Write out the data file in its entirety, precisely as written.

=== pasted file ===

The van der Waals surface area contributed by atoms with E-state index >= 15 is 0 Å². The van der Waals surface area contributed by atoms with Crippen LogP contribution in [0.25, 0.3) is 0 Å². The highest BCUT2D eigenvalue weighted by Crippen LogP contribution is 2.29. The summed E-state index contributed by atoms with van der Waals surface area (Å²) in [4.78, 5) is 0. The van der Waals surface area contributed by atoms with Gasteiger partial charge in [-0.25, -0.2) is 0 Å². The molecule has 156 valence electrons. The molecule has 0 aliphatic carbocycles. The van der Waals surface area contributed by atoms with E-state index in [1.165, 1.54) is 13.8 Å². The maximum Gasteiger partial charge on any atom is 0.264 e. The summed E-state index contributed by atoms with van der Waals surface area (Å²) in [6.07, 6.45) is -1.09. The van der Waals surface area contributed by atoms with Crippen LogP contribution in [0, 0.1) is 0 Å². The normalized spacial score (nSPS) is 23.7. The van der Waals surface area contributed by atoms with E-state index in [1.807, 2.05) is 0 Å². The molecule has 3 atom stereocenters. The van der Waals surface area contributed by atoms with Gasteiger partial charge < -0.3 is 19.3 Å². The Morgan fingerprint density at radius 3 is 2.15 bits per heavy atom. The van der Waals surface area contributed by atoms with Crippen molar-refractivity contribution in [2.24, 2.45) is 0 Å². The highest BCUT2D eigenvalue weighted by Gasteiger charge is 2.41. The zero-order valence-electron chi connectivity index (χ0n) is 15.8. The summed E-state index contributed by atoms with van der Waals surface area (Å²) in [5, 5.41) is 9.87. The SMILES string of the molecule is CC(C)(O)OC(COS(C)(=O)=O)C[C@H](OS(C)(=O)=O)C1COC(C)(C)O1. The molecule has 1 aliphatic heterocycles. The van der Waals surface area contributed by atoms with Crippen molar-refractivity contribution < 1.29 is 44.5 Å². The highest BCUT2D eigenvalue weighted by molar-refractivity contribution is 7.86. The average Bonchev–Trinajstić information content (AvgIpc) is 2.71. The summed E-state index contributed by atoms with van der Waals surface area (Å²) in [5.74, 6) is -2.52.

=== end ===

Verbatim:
The van der Waals surface area contributed by atoms with E-state index >= 15 is 0 Å². The van der Waals surface area contributed by atoms with Crippen LogP contribution in [0.25, 0.3) is 0 Å². The highest BCUT2D eigenvalue weighted by Crippen LogP contribution is 2.29. The summed E-state index contributed by atoms with van der Waals surface area (Å²) in [4.78, 5) is 0. The van der Waals surface area contributed by atoms with Gasteiger partial charge in [-0.25, -0.2) is 0 Å². The molecule has 156 valence electrons. The molecule has 0 aliphatic carbocycles. The van der Waals surface area contributed by atoms with E-state index in [1.165, 1.54) is 13.8 Å². The maximum Gasteiger partial charge on any atom is 0.264 e. The summed E-state index contributed by atoms with van der Waals surface area (Å²) in [6.07, 6.45) is -1.09. The van der Waals surface area contributed by atoms with Crippen LogP contribution in [0, 0.1) is 0 Å². The normalized spacial score (nSPS) is 23.7. The van der Waals surface area contributed by atoms with E-state index in [1.807, 2.05) is 0 Å². The molecule has 3 atom stereocenters. The van der Waals surface area contributed by atoms with Gasteiger partial charge < -0.3 is 19.3 Å². The Morgan fingerprint density at radius 3 is 2.15 bits per heavy atom. The van der Waals surface area contributed by atoms with Crippen molar-refractivity contribution in [2.24, 2.45) is 0 Å². The highest BCUT2D eigenvalue weighted by Gasteiger charge is 2.41. The zero-order valence-electron chi connectivity index (χ0n) is 15.8. The summed E-state index contributed by atoms with van der Waals surface area (Å²) in [5, 5.41) is 9.87. The SMILES string of the molecule is CC(C)(O)OC(COS(C)(=O)=O)C[C@H](OS(C)(=O)=O)C1COC(C)(C)O1. The molecule has 1 aliphatic heterocycles. The van der Waals surface area contributed by atoms with Crippen molar-refractivity contribution < 1.29 is 44.5 Å². The highest BCUT2D eigenvalue weighted by molar-refractivity contribution is 7.86. The average Bonchev–Trinajstić information content (AvgIpc) is 2.71. The summed E-state index contributed by atoms with van der Waals surface area (Å²) in [5.74, 6) is -2.52.